When schools lock down, it will be over objections of teachers, parents

‘A school needs to be a sane place,’ principal Zeev Dagani said after announcing he will not shut down Herzliya Hebrew Gymnasium if ordered to do so.

Students return for the new school year, September 1, 2020 (photo credit: MARC ISRAEL SELLEM)
Students return for the new school year, September 1, 2020
(photo credit: MARC ISRAEL SELLEM)
If the government adopts a strict nationwide lockdown to battle the outbreak of COVID-19, most schools across the country will close for an indefinite period on Wednesday.
Although much of the lockdown will take place over the High Holy Days and Sukkot, when students are not at school, weeks of teaching time likely will be lost. This compounds the disruption caused by the previous lockdown in March and April during the last school year, when classes were also severely affected.
Schooling prospects in the longer term are unclear. The government will have to adapt its education policy according to the medical sector’s efforts in bringing the coronavirus infection rate under control, and parents, students and teachers will have to adapt accordingly. No tentative end date for the lockdown has yet been announced.
When the holiday period is over, students from fifth grade and up will be expected to conduct their studies through a computer link. Many are likely to miss out, being that 20% of the country’s children do not have a home computer. The Education Ministry has not been able to purchase and deliver enough computers to schools before the new school year began on September 1.
The guidelines for children in lower grades and for kindergartens are still unclear. Special-needs schools are expected to remain open.
Education Minister Yoav Gallant said as far as he was concerned, schools should only be closed during the holidays, from the start of Rosh Hashanah until after Simchat Torah (September 18 to October 10). The coronavirus cabinet decided that schools should shut down this Wednesday. It later accepted Gallant’s opinion, and he thanked his fellow ministers in a Tweet on Sunday.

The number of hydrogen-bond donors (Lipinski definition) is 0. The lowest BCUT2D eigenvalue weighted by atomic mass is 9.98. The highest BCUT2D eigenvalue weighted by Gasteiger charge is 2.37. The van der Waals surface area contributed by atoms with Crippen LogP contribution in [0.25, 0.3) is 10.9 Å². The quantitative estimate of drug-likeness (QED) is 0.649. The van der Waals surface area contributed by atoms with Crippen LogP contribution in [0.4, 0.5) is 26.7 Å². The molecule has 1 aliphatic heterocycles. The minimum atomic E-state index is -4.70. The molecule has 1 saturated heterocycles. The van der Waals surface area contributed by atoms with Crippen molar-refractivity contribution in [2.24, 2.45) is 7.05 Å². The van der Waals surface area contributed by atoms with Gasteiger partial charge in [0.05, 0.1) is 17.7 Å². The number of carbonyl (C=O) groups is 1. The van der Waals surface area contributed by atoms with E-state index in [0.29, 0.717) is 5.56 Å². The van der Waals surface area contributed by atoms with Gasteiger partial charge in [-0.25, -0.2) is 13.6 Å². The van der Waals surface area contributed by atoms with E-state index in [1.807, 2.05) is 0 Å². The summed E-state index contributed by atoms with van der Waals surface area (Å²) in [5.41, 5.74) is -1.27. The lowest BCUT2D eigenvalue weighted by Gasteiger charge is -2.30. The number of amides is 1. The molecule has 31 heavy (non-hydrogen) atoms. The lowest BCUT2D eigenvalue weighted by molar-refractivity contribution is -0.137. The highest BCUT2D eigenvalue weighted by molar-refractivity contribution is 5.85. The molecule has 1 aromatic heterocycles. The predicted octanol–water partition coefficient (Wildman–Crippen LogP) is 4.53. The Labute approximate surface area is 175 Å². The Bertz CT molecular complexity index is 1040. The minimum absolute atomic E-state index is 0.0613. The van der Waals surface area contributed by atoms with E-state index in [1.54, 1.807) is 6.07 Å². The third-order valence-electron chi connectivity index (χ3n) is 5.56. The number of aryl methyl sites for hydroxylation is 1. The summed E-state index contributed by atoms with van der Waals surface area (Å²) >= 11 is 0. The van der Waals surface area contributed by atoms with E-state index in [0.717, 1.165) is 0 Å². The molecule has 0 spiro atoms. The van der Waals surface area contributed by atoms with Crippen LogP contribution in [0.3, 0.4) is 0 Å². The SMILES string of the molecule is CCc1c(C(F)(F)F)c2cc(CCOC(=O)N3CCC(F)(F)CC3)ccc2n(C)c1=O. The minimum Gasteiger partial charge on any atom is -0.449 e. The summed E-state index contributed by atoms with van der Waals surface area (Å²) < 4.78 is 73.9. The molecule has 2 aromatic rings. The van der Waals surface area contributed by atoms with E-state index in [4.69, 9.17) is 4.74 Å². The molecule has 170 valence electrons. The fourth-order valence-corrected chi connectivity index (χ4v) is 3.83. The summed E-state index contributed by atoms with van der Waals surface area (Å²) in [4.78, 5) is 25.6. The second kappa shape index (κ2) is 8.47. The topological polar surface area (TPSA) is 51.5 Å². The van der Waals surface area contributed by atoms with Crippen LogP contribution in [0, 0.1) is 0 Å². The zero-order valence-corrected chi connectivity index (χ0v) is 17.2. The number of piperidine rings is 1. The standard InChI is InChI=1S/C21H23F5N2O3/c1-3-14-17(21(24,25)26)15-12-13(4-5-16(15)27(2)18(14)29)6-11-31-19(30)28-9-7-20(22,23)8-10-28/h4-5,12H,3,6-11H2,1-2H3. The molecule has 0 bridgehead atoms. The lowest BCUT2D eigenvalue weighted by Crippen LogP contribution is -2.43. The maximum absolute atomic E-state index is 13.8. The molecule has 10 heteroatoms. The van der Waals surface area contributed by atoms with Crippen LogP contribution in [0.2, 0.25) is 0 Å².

Herzliya Hebrew Gymnasium principal Zeev Degani said he would not close his school on Wednesday because “a school needs to be a place of sanity,” KAN News tweeted on Sunday.
“In the current situation there is no leadership,” he said, blaming the government for acting according to political motivations rather than health considerations.
“I won’t accept [this],” Degani said, adding that his school would remain open until Friday.
“This country’s parents are astounded by the rapid pace in which the government makes decisions and then changes them,” Parent’s Association vice chairwoman Odelia Cohen-Schondors told The Jerusalem Post. “The policy has no logic, and parents cannot trust it.”
“When the government announces a lockdown, it should also publish an exit plan,” she said, adding that parents did not want their children to learn remotely “because it is useless.”
Children cannot stay home without supervision, Cohen-Schondors said. At best, remote means can ensure teachers stay in touch with their classes and offer emotional support, but not much more, she said.
“We all know that if schools are shut down, parents will have to stay home and mind their children,” Cohen-Schondors said.
“We demand that days spent under lockdown are given back as normal school days at the end of the year and that teachers will be compensated for working during their break,” she said.
“The Finance Ministry must plan now how it will pay the teachers for such days,” Cohen-Schondors said, adding that more lockdowns will likely happen.
Teacher’s Union head Yafa Ben David objected to the current plan to exclude special education from the nationwide lockdown. She asked Health Minister Yuli Edelstein in a public letter how was it possible to assume that “the virus skips” over such classes.  
Unlike other schools, children with special needs are unable to comply with the demands of social distancing, and schools that serve them usually accept children from a variety of towns, increasing the risk of infection, Ben David said.
“If you mean to close schools, you should also shut down classes for children with special needs, as you did during the previous lockdown,” she wrote.
Parents of children with special needs who require a steady daily routine objected to the closure in March and April, as many of their children could not understand why their daily lives were being disrupted.